MILL HALL - With wastewater being one of their largest waste streams, local manufacturer Croda Inc. is looking at how it can reduce the amount of wastewater generated at its Mill Hall facility.
Croda environmental compliance supervisor Jim Crays spoke recently with members of the Croda Community Advisory Council (CAC) about the facility's wastewater treatment process.
Crays, who has oversight for those operations, said Croda is the largest industrial discharger of wastewater to the city of Lock Haven's sewage treatment plant. On average, he said the plant treats and discharges approximately 63,000 gallons of wastewater daily to the City's facility.
Jim Crays, environmental compliance coordinator at Croda’s Mill Hall facility, shows a sample of wastewater generated at the local plant to members of the Croda Community Advisory Council. Crays, who oversees wastewater treatment operations, said Croda continually looks at ways to reduce the amount of wastewater the plant sends to the Lock Haven sewage treatment facility, and wastewater solids, which are sent to the Wayne Township Landfill.
Crays explained wastewater includes water from several different areas. For example, water run-off from roofs throughout the Croda complex is collected, treated and then sent to the city treatment plant. In addition, wastewater from the plant's process operations and water used for cleaning tanks and other equipment is also treated and then sent to the city sewage treatment plant.
Crays said Croda has an extensive monitoring process for wastewater treatment, including daily sampling and monthly monitoring to make sure the facility is in compliance with discharge parameters which are set by the city of Lock Haven.
Crays explained the treatment process, noting in addition to treatment of wastewater liquids, sediment from the wastewater is put through a de-watering process, with the remaining solids then being sent to the local landfill.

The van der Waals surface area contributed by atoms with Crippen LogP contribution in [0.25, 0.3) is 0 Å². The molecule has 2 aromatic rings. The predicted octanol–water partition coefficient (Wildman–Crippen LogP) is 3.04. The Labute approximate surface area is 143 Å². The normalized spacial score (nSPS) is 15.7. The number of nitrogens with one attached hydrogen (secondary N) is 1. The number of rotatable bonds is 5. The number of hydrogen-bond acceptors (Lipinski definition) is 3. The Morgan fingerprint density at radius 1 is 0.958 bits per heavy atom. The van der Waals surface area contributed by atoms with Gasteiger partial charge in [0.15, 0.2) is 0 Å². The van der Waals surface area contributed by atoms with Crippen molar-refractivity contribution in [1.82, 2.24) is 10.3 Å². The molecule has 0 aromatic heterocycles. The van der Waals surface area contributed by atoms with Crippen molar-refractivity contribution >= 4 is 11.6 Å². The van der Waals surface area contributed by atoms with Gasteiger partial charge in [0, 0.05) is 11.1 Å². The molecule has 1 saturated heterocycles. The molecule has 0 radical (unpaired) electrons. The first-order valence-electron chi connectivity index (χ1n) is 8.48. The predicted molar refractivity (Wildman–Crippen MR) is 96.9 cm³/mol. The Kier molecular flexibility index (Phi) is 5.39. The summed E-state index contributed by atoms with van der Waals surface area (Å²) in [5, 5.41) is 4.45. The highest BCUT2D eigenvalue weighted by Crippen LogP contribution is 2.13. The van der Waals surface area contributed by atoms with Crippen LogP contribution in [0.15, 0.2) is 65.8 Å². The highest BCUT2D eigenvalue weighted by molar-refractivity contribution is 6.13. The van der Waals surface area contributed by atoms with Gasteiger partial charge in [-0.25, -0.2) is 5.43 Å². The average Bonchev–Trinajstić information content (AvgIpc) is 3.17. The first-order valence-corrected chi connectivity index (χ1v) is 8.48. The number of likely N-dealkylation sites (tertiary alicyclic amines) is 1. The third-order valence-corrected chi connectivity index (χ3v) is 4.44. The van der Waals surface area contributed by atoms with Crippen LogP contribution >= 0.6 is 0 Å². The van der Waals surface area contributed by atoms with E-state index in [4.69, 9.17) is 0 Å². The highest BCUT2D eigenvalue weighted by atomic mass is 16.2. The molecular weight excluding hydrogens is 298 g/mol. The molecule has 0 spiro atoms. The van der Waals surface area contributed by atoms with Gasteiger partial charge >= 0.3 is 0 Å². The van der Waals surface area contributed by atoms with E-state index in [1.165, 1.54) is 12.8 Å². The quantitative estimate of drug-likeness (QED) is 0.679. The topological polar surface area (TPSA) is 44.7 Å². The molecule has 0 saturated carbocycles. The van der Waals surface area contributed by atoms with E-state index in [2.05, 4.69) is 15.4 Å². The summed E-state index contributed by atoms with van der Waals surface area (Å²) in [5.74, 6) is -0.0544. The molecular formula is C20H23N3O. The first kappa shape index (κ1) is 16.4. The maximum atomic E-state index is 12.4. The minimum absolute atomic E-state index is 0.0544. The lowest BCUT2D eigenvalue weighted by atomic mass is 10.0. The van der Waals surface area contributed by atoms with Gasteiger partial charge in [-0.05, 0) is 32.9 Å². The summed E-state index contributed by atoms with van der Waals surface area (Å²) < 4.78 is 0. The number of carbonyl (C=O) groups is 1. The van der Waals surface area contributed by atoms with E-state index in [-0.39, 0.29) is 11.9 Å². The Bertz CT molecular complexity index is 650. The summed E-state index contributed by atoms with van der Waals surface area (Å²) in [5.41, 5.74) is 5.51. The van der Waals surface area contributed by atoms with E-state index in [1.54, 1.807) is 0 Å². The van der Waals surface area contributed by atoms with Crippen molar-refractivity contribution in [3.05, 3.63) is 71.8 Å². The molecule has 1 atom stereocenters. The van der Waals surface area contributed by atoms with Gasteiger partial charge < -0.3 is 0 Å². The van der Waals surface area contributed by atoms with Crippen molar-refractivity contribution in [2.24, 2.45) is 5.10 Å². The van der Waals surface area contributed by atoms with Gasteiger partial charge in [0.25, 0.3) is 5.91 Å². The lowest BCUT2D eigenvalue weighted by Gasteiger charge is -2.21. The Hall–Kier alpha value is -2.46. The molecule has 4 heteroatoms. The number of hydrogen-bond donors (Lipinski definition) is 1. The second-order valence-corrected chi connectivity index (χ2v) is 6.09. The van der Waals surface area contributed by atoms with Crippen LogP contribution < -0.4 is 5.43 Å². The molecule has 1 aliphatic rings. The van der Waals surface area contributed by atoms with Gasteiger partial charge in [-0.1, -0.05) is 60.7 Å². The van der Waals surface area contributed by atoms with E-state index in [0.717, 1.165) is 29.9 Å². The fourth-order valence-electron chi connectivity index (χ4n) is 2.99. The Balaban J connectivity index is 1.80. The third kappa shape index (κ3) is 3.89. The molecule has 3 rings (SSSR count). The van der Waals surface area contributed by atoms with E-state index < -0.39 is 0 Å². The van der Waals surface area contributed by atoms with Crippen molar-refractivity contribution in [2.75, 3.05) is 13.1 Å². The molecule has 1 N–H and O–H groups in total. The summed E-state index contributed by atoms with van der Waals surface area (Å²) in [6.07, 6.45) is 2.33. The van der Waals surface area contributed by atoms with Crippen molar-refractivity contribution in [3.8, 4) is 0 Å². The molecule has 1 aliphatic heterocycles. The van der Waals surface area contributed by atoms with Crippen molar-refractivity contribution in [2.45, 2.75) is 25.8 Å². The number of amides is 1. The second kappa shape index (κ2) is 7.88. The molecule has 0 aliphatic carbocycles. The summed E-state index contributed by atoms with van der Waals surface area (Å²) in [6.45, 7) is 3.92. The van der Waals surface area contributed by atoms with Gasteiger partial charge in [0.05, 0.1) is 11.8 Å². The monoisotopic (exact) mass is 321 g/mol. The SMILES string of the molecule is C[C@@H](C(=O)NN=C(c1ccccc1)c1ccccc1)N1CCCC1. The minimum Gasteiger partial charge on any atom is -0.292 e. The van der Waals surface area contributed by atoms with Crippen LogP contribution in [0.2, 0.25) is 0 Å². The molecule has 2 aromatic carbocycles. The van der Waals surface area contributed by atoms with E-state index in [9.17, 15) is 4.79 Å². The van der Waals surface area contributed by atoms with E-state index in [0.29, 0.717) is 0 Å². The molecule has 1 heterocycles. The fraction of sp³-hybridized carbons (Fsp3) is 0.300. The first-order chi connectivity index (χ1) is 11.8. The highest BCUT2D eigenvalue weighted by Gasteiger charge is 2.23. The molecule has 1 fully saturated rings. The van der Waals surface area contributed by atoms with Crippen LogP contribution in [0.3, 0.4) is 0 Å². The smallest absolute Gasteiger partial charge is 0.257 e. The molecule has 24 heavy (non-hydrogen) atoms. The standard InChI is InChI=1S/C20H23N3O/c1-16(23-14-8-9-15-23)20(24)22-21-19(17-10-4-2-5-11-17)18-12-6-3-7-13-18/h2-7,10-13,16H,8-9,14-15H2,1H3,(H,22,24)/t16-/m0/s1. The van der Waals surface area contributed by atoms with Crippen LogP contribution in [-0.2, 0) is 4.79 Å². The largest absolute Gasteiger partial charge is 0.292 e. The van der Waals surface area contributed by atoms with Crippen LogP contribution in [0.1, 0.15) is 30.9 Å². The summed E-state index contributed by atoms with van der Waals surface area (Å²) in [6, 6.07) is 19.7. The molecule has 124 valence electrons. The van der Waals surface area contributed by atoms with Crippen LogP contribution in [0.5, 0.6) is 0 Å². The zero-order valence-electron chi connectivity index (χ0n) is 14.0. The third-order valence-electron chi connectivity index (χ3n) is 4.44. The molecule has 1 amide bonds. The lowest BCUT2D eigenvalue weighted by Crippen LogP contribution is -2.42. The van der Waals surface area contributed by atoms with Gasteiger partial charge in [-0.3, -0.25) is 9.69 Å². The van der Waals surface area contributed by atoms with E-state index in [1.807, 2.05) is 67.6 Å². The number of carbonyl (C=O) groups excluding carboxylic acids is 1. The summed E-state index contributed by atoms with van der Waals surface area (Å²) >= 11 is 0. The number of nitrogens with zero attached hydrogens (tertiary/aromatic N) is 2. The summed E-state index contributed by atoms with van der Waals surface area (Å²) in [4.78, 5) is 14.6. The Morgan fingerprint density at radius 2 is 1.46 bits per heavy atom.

"Wastewater solids are our largest source of waste," said Crays. "For many years now, we have looked at ways to reduce the amount of wastewater solids generated at our facility, and we've seen success. Over the last four years we have reduced the generation rate approximately 57 percent."
"We continue to look at that today," added Crays. "Croda has established goals and targets for reducing waste. Reducing the amount of wastewater solids we generate would in turn reduce the amount of material going into the landfill, and it would also reduce our disposal costs."
The Croda Community Advisory Council was established in 2001 to better educate the community about Croda and to enhance peoples' understanding of the local manufacturer. The CAC meets every other month, and membership includes people from all walks of local life. Current members include Nick Agostini, Keith Bittner, Jim Burnworth, Charlie Haftl, Matt Kellander, Frank Killinger, Megan McCormack, Catherine Shope, Trish Smith, Bill Strunk, Jonathan Temple and Brandon Yost.